Successful Medical Appointments

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A coaching client named Sally told me, “My medical appointments sometimes seem like wastes of time. [My doctor] doesn’t answer my questions. I always leave there feeling like, what do I do now? I don’t know if he’s even heard me.”

Perhaps you have had similar feelings. Medical visits are often rushed, and if we don’t prepare well and communicate clearly, we may leave frustrated and confused.

Many health-care providers labor under major time pressure. They may have to see three, four, even six patients in an hour. They may come to you still thinking about their last patient, or worrying about the next one or about how much paperwork they have to do or the messages that are coming to them all day long.

Doctors can feel even more rushed when a patient has diabetes. The American Diabetes Association guidelines require regular monitoring of glucose control, blood pressure, cholesterol, kidney function, the condition of the feet, and vision, and that’s if things are going well. Complications demand even more time. And don’t forget flu shots, pneumonia vaccines, mammograms, colonoscopies, and other basic “preventive” treatments almost everyone is supposed to have.

With priorities like those, it is not surprising that doctors may not see patients as people, as much as they see a diagnosis and a bunch of lab values. Your priorities will probably be different; perhaps more personal things like how a medicine is affecting you. Your agenda might be overwhelmed by the doctor’s agenda.

Along with differing priorities, patients and doctors often speak different languages. “He’s always giving me these numbers and scientific names,” Sally said. “I wish he could speak plain English.” So given all these barriers, how can we make medical appointments work for us?

Strategies for Successful Appointments
The Institute for Healthcare Improvement Web site New Health Partnerships advises: “Prepare for [medical appointments] like you would for a job interview or an important business meeting. Know what you want to talk about, write down your top…goals and questions for the visit, and share the list with your care providers.” The provider may not have time to answer all your questions, but he should be able to cover the top two or three and get back to you about the rest.

Don’t wait until the end of the appointment to bring important issues up. “Oh, doctor, one more thing. I almost forgot. I’m having these terrible headaches.” That makes doctors want to scream, because they are already running late. This happens a lot with potentially embarrassing problems, such as sexual difficulties, digestion problems, or family crises. We might be embarrassed, but we need to bring our real problems up early. That’s why having a written list of priorities helps.

It can also help to bring in medicine lists, symptom logs, glucose monitoring records, and records of appointments with other providers.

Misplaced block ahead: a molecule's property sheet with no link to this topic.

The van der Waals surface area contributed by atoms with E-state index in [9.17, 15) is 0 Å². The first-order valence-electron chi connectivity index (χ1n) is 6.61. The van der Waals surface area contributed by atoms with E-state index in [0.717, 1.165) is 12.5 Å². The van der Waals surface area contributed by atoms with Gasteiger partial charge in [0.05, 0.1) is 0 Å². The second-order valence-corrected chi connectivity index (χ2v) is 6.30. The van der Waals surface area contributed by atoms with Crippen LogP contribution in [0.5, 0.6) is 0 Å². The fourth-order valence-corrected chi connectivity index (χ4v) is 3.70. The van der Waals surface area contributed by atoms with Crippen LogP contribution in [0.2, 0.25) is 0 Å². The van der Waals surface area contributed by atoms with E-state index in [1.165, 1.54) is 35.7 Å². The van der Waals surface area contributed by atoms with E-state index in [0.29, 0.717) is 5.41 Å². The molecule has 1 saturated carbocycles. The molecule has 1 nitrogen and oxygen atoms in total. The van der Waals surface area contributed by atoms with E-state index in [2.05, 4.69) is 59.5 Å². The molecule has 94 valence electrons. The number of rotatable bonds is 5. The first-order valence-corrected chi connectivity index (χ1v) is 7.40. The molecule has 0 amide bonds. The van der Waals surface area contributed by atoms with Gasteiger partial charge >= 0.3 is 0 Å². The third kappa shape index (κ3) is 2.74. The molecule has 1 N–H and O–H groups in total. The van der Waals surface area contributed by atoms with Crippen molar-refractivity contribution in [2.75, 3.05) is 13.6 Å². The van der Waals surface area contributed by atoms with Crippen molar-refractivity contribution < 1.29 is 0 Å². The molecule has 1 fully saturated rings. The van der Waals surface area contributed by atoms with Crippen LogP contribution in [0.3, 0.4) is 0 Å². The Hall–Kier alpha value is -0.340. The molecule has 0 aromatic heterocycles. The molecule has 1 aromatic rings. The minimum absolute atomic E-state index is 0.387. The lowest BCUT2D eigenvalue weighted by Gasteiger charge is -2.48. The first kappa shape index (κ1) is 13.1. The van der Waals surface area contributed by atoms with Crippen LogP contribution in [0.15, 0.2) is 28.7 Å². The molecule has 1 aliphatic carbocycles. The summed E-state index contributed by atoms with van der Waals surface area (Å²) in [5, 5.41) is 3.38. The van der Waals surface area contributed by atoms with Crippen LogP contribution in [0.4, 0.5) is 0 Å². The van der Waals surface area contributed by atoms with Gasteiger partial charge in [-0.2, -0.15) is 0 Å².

Active Listening
Just as important as speaking up to doctors is listening effectively. Sally told me that she rarely remembers everything the doctor tells her. “There’s so much information,” she says. “I think I have it down, but by the time I get home, I’m like ‘Was that before meals or after?'”

New Health Partnerships says doctor visits are stressful, so we often need help to remember the details. Among their suggestions:

  • Bring a trusted family member or friend with you to listen, ask questions, and remind you of things you wanted to talk about.
  • Take notes or ask to record the visit so you can review later.
  • Ask for clarification — repeat back what the doctor has told you, and confirm that you have understood it correctly. “So I won’t see the effects of this new medicine for two weeks, and it might make it harder to sleep for the first few days. Is that what you said?”
  • If they’re using medical language that you don’t understand, ask, “Could you put that in plain language, please?”

Build a Relationship
Doctors are people, too. If we want them to see us as whole people, we should not look at them as computers with stethoscopes attached. New Health Partnerships advises: “You could ask about family pictures in the office, for example. Don’t forget to thank them for their attention, especially when they have really been there for you.”

Ken Wong, who I interviewed for my book The Art of Getting Well, goes further to connect. “If they have kids, I ask how they’re doing. Perhaps I can relate similarities with my kids, to help him see me as a whole person.”

Ken also tries schedule appointments that will give the provider more time. “I always try to have the first appointment of the day, or if I can’t, the first appointment after lunch. That way, the doctor isn’t backed up and rushed when he sees me.”

I went over these ideas with Sally, and she managed to get her sister-in-law to come to her next appointment with a tape recorder. Sally came away much more relaxed and satisfied. “It felt like the doctor and I understood each other. That’s very reassuring.”

I wrote more about this topic in a blog entry called Mistakes People Make with Doctors.

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